How we need to have that liberating word in water! We have become too impressed by our diversity, our differences, our sin, our infidelity. We Protestants, in reacting against the objectivistic and collectivistic excesses of the late Middle Ages, have overreacted and have been left with fragmenting individualism and suffocating subjectivism. We have become so preoccupied with the magnitude of our own guilt that we have lost sight of the magnitude of God’s grace. Baptism expresses a profound pessimism about human achievements because it shows forth a bold optimism in the achievement of God in Christ. It speaks of God’s fidelity to a world frozen in its own infidelity.
Tell me that baptism is insipid, outdated and irrelevant; then go with me to the sandy bank of a dark, deep river in low-country South Carolina where a black Baptist preacher in a white robe baptizes nearly every Sunday afternoon, and watch him plunge those new brothers and sisters three times each into the deep as the congregation sings “I’ve Been Through the Waters.” He holds them under as they thrash around a bit. Then he and two deacons at his side bring them forth, wet and washed and dripping like newborn babies. Someone could get killed like that. Someone could get wet. It will literally scare the devil out of you. Precisely.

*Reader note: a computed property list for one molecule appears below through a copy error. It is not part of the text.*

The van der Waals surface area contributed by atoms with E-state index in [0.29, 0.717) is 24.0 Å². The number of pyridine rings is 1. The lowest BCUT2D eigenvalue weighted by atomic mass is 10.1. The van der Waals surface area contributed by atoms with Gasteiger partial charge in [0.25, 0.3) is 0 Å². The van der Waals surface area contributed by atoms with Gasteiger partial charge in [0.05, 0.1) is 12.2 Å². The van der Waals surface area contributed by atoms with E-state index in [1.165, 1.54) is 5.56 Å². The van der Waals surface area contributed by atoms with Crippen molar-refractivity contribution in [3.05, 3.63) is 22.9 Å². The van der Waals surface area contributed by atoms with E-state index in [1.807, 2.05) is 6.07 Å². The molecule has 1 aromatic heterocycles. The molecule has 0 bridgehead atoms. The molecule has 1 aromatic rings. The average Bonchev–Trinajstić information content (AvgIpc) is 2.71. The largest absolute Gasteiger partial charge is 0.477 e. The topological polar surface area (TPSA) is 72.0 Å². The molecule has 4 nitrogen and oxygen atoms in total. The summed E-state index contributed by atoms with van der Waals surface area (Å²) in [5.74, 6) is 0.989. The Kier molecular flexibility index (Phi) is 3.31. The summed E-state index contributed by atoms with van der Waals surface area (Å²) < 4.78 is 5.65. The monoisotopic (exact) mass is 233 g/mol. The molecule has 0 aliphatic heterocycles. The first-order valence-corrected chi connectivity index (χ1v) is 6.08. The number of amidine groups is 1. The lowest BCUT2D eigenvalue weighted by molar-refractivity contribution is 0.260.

The pastor who tells people that baptism is “a little ceremony for the parents” or “merely a symbol that the person has made a decision for Christ” is probably the same pastor who attempts to protect his or her people with talk of death as “natural and beautiful” or of sex as “merely recreation.” We wish to God that baptism were that easy. Baptism says and does much more than these heretical evasions of the rite, and we are willing to go to absurd lengths to protect ourselves from it. Far from being an outmoded vestige of a naïve liturgical past, baptism is devastatingly contemporary — a revolutionary manifesto that subverts many of the values on which we have sold ourselves in the past few years.